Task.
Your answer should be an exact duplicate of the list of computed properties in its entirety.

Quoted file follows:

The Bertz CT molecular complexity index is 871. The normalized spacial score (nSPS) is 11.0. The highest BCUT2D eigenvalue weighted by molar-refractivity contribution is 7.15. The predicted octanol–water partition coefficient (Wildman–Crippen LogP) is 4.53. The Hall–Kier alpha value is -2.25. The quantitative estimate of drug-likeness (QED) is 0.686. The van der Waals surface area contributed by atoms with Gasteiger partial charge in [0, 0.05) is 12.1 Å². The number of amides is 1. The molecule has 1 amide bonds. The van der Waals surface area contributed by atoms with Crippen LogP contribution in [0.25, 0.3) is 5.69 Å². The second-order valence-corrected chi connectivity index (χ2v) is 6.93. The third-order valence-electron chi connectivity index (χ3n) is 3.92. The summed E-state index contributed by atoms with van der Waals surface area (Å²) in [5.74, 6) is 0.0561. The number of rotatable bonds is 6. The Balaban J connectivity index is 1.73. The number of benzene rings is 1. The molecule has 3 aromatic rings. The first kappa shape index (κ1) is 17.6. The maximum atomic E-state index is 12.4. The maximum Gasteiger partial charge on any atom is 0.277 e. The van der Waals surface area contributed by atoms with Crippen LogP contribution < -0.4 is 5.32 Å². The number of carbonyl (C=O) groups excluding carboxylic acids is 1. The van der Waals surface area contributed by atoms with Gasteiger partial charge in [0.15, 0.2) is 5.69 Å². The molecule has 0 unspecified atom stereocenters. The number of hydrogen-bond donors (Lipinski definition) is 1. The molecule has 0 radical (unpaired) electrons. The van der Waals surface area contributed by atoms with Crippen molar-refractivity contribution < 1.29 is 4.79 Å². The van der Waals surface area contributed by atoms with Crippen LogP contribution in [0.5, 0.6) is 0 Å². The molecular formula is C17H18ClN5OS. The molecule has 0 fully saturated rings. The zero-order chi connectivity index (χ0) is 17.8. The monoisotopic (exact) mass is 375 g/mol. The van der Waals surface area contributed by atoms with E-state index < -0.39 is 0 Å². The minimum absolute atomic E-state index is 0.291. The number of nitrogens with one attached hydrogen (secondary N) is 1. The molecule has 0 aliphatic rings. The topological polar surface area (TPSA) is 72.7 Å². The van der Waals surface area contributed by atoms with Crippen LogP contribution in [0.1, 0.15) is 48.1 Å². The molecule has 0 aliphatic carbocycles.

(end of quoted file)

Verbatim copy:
The Bertz CT molecular complexity index is 871. The normalized spacial score (nSPS) is 11.0. The highest BCUT2D eigenvalue weighted by molar-refractivity contribution is 7.15. The predicted octanol–water partition coefficient (Wildman–Crippen LogP) is 4.53. The Hall–Kier alpha value is -2.25. The quantitative estimate of drug-likeness (QED) is 0.686. The van der Waals surface area contributed by atoms with Gasteiger partial charge in [0, 0.05) is 12.1 Å². The number of amides is 1. The molecule has 1 amide bonds. The van der Waals surface area contributed by atoms with Crippen LogP contribution in [0.25, 0.3) is 5.69 Å². The second-order valence-corrected chi connectivity index (χ2v) is 6.93. The third-order valence-electron chi connectivity index (χ3n) is 3.92. The summed E-state index contributed by atoms with van der Waals surface area (Å²) in [5.74, 6) is 0.0561. The number of rotatable bonds is 6. The Balaban J connectivity index is 1.73. The number of benzene rings is 1. The molecule has 3 aromatic rings. The first kappa shape index (κ1) is 17.6. The maximum atomic E-state index is 12.4. The maximum Gasteiger partial charge on any atom is 0.277 e. The van der Waals surface area contributed by atoms with Crippen LogP contribution < -0.4 is 5.32 Å². The number of carbonyl (C=O) groups excluding carboxylic acids is 1. The van der Waals surface area contributed by atoms with Gasteiger partial charge in [0.15, 0.2) is 5.69 Å². The molecule has 0 unspecified atom stereocenters. The number of hydrogen-bond donors (Lipinski definition) is 1. The molecule has 0 radical (unpaired) electrons. The van der Waals surface area contributed by atoms with Crippen molar-refractivity contribution < 1.29 is 4.79 Å². The van der Waals surface area contributed by atoms with Crippen LogP contribution in [0.5, 0.6) is 0 Å². The molecular formula is C17H18ClN5OS. The molecule has 0 fully saturated rings. The zero-order chi connectivity index (χ0) is 17.8. The monoisotopic (exact) mass is 375 g/mol. The van der Waals surface area contributed by atoms with E-state index < -0.39 is 0 Å². The minimum absolute atomic E-state index is 0.291. The number of nitrogens with one attached hydrogen (secondary N) is 1. The molecule has 0 aliphatic rings. The topological polar surface area (TPSA) is 72.7 Å². The van der Waals surface area contributed by atoms with Crippen LogP contribution in [0.1, 0.15) is 48.1 Å². The molecule has 0 aliphatic carbocycles.